By SARA CASARETO
Students have one week to create a five-minute film on any topic of their choice when Campus MovieFest comes to campus on Feb. 8. The top 16 films will then be shown on Feb. 20 in Falk Theater at a red carpet showcase, and the top four movies will move on to CMF’s national event.
“During this week, students can come rent out high quality equipment for free,” said Alex Martin, a junior art major and the film chair of Student Productions. “Anything you need to make a five-minute film, from a camera or the Adobe equipment. Last year it was a huge success and lots of fun; anyone can do it.”
The entire festival is organized, held and judged by the national organization Campus MovieFest in coordination with Student Productions. After submitting the video, candidates get judged and ranked. Much like the Oscars, there are a variety of awards, from Best Actor to overall Best Picture. This initial competition is only between UT students. However, if students rank in the top four, they will be judged on a national level for a cash reward of $150,000, various prizes and the possibility to have their films shown at the Short Film Corner at the Cannes Film Festival, as well as other venues.
“These Jury Award winners will receive a one-year subscription to Adobe Creative Cloud (a $600 value) and will move on to compete nationally at the CMF Grand Finale at TERMINUS, our film & gaming conference/convention,” said Raghav Ravichandran, the Promotions Manager for Campus MovieFest. “Silver Tripod Awards will be given in many different categories, including directing, editing, and acting, to celebrate the achievements of UT’s most outstanding filmmakers. Campus MovieFest’s mission is to provide the resources and assistance students need to bring their stories to life.”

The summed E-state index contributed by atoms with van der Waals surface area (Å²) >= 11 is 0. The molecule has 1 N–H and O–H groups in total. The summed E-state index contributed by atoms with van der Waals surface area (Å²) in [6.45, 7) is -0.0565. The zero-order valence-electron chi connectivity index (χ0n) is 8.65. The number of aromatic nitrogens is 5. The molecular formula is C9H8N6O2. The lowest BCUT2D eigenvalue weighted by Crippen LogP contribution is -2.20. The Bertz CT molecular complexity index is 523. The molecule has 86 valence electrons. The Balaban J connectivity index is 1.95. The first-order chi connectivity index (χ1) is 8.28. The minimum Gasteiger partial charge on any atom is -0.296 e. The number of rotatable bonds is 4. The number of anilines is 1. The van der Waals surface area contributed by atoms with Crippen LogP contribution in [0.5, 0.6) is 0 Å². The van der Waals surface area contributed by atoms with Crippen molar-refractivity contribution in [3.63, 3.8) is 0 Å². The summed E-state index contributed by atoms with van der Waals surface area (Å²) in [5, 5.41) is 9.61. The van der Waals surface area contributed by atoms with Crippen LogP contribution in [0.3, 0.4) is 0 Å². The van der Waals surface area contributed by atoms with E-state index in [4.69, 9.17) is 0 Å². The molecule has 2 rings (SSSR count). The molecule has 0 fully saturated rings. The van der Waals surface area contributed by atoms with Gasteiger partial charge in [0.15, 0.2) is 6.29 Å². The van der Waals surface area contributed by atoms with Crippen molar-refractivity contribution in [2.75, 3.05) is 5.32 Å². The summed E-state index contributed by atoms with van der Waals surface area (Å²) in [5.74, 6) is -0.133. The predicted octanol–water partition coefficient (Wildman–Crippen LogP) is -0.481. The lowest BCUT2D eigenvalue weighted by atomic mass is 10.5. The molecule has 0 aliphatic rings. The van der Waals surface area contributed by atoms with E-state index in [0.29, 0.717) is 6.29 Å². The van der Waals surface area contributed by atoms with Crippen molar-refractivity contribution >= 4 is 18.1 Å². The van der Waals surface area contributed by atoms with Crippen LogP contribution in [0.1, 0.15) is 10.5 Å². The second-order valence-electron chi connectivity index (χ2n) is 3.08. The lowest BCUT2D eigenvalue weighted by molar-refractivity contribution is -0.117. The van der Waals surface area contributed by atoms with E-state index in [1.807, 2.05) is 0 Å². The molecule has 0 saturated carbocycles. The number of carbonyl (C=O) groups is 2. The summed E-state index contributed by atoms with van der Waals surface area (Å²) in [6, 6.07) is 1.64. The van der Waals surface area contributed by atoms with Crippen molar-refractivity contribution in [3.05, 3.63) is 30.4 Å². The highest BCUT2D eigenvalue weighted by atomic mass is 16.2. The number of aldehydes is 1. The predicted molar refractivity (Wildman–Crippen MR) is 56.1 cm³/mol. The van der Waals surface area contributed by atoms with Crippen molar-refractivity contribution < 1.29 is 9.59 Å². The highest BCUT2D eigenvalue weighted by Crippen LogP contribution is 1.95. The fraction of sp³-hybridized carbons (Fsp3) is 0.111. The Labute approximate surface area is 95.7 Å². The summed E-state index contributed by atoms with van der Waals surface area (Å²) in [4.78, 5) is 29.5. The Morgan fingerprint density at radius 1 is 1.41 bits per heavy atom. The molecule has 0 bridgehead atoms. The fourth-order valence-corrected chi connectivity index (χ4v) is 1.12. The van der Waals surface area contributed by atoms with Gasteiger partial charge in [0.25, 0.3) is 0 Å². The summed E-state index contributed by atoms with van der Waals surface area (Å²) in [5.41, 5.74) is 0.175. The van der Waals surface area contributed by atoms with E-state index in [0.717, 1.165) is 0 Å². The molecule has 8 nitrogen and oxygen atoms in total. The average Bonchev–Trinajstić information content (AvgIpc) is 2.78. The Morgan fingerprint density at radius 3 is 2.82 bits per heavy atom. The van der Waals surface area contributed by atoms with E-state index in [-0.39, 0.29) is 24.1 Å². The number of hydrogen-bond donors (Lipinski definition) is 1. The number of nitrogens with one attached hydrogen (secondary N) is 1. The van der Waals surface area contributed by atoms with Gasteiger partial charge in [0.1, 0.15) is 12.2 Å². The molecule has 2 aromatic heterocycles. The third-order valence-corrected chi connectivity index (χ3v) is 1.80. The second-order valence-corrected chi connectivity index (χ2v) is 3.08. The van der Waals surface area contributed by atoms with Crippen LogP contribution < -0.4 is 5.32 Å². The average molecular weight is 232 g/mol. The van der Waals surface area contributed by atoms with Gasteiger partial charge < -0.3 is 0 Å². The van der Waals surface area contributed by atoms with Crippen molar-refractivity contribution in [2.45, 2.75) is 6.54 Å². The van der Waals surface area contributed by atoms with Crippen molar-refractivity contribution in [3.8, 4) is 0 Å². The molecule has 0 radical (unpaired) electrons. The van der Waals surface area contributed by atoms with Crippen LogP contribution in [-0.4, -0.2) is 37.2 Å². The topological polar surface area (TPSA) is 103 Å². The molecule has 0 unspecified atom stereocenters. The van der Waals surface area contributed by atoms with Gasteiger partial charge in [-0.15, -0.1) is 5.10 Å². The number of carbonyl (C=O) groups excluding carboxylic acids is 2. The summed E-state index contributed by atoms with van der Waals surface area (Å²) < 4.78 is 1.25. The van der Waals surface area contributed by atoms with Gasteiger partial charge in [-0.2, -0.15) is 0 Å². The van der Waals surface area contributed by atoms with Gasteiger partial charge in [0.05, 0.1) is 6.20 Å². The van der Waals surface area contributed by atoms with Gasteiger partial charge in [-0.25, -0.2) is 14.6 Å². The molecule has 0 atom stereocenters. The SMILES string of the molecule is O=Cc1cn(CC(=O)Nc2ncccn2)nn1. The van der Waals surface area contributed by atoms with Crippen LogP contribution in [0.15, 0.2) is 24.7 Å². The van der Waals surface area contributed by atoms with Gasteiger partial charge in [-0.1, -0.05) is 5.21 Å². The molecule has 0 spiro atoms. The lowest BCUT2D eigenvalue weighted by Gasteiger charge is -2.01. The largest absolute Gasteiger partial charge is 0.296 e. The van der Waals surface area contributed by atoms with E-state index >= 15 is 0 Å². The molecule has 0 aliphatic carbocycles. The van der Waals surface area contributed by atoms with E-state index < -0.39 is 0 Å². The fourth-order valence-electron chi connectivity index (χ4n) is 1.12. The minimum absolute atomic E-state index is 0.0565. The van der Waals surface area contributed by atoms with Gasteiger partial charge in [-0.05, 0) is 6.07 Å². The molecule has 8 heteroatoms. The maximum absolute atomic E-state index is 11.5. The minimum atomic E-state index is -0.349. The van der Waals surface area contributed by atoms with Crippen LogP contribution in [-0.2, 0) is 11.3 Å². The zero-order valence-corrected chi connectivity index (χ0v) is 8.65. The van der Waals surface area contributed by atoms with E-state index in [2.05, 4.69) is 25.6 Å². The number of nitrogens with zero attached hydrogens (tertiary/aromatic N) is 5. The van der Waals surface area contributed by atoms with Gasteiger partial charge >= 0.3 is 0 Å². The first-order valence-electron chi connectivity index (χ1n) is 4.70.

There are no prerequisites to participate other than being a UT student. Filmmakers and actors can be any major and have any type of interest. Non-UT students are allowed to participate in the making of the film; however, the registered group must be led by a UT student. To see last year’s submitted videos, go to the CMF webpage and type “University of Tampa” in the search bar.
“I’m considering participating in CMF because I want to increase the exposure my work gets,” said Dylan Avery, a freshman film major. “I just entered into nine or 10 other festivals as well and I put my work on my Instagram @dylanaveryproductions. I’ve been thinking of making some kind of continuation of an experimental film I made last year, ‘Walk.’ In that film, I took a very abstract view on showing the city of Tampa in a different light.”
Some examples of film genres in the competition are comedies, horror or an expose on current social issues. Last year, Anthony Nicolo, a senior exercise science major, alongside Bianca Lopez, a senior journalism major, created a film that discussed bullying and the effect of bystanders. For that film, Nicolo won the Best Actor CMF Golden Tripod Award, and the duo won the Best Film CMF Golden Tripod Award. Nicolo hopes to compete again this semester.
“I am trying to get a group together to make a new film that will really resonate with people again,” said Nicolo. “I would love to defend my title and participate in this amazing competition.”
There is an information meeting in Reeves Theatre on Feb. 6 from 6-8 p.m. The deadline to sign up is Feb. 8. Anyone who wishes to sign up can do so at campusmoviefest.com/tampa.
“I feel that everyone and anyone should participate in this event, whether they are a film major or not,” said Nicolo. “Bianca and I are not film majors and we won; anything is possible if you put your mind to something.”
Sara Casareto can be reached at email@example.com.